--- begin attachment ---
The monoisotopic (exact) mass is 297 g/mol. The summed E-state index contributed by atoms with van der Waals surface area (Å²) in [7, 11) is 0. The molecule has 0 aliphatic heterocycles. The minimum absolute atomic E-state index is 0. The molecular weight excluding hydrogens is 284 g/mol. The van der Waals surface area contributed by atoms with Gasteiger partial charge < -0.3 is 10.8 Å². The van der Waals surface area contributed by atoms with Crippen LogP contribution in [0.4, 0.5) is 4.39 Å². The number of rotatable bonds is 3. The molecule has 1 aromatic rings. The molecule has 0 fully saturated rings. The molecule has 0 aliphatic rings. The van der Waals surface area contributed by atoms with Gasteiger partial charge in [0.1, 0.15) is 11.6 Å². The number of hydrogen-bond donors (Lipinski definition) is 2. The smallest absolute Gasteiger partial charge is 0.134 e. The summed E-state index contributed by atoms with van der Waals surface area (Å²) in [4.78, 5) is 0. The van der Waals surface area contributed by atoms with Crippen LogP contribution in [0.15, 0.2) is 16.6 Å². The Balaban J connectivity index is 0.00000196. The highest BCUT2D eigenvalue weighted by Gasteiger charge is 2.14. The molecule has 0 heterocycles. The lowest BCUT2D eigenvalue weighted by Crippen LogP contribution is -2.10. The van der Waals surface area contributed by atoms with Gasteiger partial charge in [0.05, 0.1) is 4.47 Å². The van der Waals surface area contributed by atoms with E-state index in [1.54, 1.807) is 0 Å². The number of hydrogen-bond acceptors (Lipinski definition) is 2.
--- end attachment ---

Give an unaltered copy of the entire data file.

The monoisotopic (exact) mass is 297 g/mol. The summed E-state index contributed by atoms with van der Waals surface area (Å²) in [7, 11) is 0. The molecule has 0 aliphatic heterocycles. The minimum absolute atomic E-state index is 0. The molecular weight excluding hydrogens is 284 g/mol. The van der Waals surface area contributed by atoms with Gasteiger partial charge < -0.3 is 10.8 Å². The van der Waals surface area contributed by atoms with Crippen LogP contribution in [0.4, 0.5) is 4.39 Å². The number of rotatable bonds is 3. The molecule has 1 aromatic rings. The molecule has 0 fully saturated rings. The molecule has 0 aliphatic rings. The van der Waals surface area contributed by atoms with Gasteiger partial charge in [0.1, 0.15) is 11.6 Å². The number of hydrogen-bond donors (Lipinski definition) is 2. The smallest absolute Gasteiger partial charge is 0.134 e. The summed E-state index contributed by atoms with van der Waals surface area (Å²) in [4.78, 5) is 0. The van der Waals surface area contributed by atoms with Crippen LogP contribution in [0.15, 0.2) is 16.6 Å². The Balaban J connectivity index is 0.00000196. The highest BCUT2D eigenvalue weighted by Gasteiger charge is 2.14. The molecule has 0 heterocycles. The lowest BCUT2D eigenvalue weighted by Crippen LogP contribution is -2.10. The van der Waals surface area contributed by atoms with Gasteiger partial charge in [0.05, 0.1) is 4.47 Å². The van der Waals surface area contributed by atoms with E-state index in [1.54, 1.807) is 0 Å². The number of hydrogen-bond acceptors (Lipinski definition) is 2.